Leonard is twelve the first time someone dies under his hands. Granted, that someone is a horse, named Lola, that was old to begin with when she leapt the fence as he and his father tried to get the horses inside during a thunderstorm and bolted into the forest.
They find her the next day at the bottom of a small ravine, both front legs broken, chest heaving and whickering softly in pain. His father leaves him with her while he goes to get his shotgun. Leonard gets down on his knees in the mud next to Lola, sliding close, rests one hand on her side and runs the other through her mane and tries not to look at the twisted angle of her legs.
Lola dies just as his father comes back, her last breath leaving her in something reminiscent of a sigh. He sighs as well and leaves again—this time to call a few friends who will be able to help them get her out of the bottom of the ravine. Leonard stays where he is, feeling her muscles go rigid and the warmth leave her skin.
Even at this age, he is well and determined to be a doctor. This is the first time someone dies under his hands, and regardless of the fact that there's nothing he could have done, he makes a child's promise to himself in that moment—it won't happen again. Not on his watch.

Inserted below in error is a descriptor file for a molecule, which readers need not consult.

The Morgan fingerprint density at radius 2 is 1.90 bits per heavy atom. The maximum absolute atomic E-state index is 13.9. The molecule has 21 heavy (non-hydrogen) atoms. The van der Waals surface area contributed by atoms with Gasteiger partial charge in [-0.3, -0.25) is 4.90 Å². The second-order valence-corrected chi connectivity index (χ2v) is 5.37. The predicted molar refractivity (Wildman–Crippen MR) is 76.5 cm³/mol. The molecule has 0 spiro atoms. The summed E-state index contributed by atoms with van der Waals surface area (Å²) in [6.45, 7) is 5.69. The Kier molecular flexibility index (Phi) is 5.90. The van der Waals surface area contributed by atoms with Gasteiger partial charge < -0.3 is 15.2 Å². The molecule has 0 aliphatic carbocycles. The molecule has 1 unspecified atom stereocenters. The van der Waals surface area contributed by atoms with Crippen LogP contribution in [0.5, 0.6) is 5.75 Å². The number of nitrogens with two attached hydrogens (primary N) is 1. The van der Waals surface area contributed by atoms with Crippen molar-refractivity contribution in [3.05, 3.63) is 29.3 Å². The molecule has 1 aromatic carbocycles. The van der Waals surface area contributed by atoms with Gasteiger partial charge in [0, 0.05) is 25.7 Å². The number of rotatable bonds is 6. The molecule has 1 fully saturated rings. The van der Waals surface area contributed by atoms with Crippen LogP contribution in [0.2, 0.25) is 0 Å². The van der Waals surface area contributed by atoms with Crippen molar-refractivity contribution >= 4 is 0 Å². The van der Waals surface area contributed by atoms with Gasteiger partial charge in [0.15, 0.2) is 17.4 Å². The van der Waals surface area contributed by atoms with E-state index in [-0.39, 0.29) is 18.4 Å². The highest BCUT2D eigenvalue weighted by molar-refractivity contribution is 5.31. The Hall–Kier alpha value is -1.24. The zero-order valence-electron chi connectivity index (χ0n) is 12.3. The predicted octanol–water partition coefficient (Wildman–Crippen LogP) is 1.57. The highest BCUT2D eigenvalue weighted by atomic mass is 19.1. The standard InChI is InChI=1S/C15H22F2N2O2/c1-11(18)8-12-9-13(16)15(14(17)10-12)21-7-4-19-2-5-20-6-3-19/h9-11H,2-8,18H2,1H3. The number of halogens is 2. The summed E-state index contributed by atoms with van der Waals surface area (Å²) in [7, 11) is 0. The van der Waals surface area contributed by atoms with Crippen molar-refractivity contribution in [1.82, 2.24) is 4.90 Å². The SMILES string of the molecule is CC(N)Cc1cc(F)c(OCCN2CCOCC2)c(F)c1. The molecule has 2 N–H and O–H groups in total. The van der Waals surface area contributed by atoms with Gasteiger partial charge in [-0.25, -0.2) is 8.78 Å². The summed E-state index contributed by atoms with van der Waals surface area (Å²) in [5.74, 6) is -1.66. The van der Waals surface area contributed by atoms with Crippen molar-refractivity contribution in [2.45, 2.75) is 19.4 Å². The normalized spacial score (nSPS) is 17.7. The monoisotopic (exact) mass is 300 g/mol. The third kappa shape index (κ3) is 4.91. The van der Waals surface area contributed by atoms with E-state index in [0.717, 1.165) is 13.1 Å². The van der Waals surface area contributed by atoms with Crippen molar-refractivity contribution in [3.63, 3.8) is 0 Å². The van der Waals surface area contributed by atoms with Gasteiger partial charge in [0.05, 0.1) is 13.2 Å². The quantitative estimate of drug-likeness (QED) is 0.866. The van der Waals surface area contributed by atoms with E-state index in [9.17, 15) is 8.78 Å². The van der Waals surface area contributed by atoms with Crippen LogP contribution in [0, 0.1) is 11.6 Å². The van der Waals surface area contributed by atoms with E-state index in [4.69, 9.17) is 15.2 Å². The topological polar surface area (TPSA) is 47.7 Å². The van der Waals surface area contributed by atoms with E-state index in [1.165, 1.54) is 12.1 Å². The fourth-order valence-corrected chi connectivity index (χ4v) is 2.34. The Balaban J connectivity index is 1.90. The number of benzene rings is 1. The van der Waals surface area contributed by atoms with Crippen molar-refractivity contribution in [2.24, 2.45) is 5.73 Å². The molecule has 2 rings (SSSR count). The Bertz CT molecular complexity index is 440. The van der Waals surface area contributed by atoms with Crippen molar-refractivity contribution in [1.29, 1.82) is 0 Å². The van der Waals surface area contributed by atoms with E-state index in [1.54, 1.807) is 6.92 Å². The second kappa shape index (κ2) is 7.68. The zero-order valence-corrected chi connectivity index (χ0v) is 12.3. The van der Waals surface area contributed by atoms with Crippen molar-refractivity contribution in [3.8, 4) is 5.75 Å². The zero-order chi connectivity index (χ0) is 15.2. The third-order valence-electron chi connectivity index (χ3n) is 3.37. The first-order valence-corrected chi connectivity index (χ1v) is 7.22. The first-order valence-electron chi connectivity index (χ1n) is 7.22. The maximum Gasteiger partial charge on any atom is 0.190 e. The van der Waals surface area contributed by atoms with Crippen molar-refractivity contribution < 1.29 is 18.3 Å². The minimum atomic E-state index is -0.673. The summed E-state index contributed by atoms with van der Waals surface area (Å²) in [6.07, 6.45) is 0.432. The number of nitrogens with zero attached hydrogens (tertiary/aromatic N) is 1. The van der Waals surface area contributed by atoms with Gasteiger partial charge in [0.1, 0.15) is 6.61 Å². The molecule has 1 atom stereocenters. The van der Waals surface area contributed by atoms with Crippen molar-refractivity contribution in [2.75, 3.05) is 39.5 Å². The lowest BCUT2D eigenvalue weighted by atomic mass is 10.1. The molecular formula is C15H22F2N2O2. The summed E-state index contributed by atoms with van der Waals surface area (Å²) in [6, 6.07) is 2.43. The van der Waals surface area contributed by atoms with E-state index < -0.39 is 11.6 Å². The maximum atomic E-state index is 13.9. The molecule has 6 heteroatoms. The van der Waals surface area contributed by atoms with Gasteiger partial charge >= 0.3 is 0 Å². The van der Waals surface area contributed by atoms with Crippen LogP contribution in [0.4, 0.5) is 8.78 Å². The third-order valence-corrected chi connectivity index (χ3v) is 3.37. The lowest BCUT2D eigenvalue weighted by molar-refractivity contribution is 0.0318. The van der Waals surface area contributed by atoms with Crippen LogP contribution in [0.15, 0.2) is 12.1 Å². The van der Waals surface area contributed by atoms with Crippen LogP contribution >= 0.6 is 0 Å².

It will, inevitably, but less often than most, because the next day Ashton from the local antique store will call and tell him that someone brought in another box of books, medical textbooks, and they're his if he wants them because there's no way Ashton will be able to sell them. He'll go and he'll fall in love, with these thick books with the words he scarcely understands but wants to more than anything, and the old ink drawings, all the knowledge perhaps slightly outdated but it's a start, and he'll lug the box home and spend hours poring over each and every one until he reaches the bottom and finds one not like the rest, a little book bound in buckham with well-thumbed pages and written mostly in a language he doesn't know, some strange trailing script that looks vaguely like old Arabic.
Except there will be pages he can read, near the front, pages in English that speak of Powers and Choices and an eternity-long Battle and magic and he thinks it's a joke, a children's book that whomever brought in the medical textbooks either didn't realize made its way into the box or just decided to pack in with the rest, but he finds he can't stop reading because this magic, this wizardry, he wants it to be real, more than anything, because it's offering him everything he's ever fiercely wished for—offering him what he begged for as Lola lay dying in front of him the day before. The ability to fix, to heal, to save, to be enough, only on a level grander than he's ever imagined.
(Starfleet is scarcely out of the galaxy and here this book is talking about Andromeda like they're our next-door neighbors—)
It's heady, it's breathtaking, it's almost too good to be true—but then he turns a page and finds a single block of plain-type text, fantastical in its utter ordinariness.
It's not too unlike the Hippocratic Oath. An Oath to first and foremost, do no harm.
An Oath to protect everything that lives and grows, in the name of Life itself—to protect the whole Universe from its inevitable ending—he can think of no higher calling.